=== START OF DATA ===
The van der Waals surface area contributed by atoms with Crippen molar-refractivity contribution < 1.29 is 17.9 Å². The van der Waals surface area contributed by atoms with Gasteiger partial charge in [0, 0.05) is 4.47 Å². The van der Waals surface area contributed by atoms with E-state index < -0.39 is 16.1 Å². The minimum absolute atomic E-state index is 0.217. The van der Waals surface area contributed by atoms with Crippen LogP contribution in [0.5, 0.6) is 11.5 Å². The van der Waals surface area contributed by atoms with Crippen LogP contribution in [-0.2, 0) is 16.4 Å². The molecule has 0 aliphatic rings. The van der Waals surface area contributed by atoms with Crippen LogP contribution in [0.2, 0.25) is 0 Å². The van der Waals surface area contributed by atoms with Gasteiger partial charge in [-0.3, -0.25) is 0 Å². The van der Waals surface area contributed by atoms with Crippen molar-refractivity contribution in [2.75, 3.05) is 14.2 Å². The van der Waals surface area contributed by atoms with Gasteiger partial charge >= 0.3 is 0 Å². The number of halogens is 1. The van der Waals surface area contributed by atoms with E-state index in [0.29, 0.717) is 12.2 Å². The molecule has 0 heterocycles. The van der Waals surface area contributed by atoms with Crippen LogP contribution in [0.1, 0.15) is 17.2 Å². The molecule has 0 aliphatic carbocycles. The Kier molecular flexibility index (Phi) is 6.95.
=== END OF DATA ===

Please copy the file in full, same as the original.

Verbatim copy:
The van der Waals surface area contributed by atoms with Crippen molar-refractivity contribution < 1.29 is 17.9 Å². The van der Waals surface area contributed by atoms with Gasteiger partial charge in [0, 0.05) is 4.47 Å². The van der Waals surface area contributed by atoms with E-state index < -0.39 is 16.1 Å². The minimum absolute atomic E-state index is 0.217. The van der Waals surface area contributed by atoms with Crippen LogP contribution in [0.5, 0.6) is 11.5 Å². The van der Waals surface area contributed by atoms with Crippen LogP contribution in [-0.2, 0) is 16.4 Å². The molecule has 0 aliphatic rings. The van der Waals surface area contributed by atoms with Crippen LogP contribution in [0.2, 0.25) is 0 Å². The van der Waals surface area contributed by atoms with Gasteiger partial charge in [-0.3, -0.25) is 0 Å². The van der Waals surface area contributed by atoms with Crippen molar-refractivity contribution in [2.75, 3.05) is 14.2 Å². The van der Waals surface area contributed by atoms with Gasteiger partial charge >= 0.3 is 0 Å². The number of halogens is 1. The van der Waals surface area contributed by atoms with E-state index in [0.29, 0.717) is 12.2 Å². The molecule has 0 heterocycles. The van der Waals surface area contributed by atoms with Crippen LogP contribution in [0.1, 0.15) is 17.2 Å². The molecule has 0 aliphatic carbocycles. The Kier molecular flexibility index (Phi) is 6.95.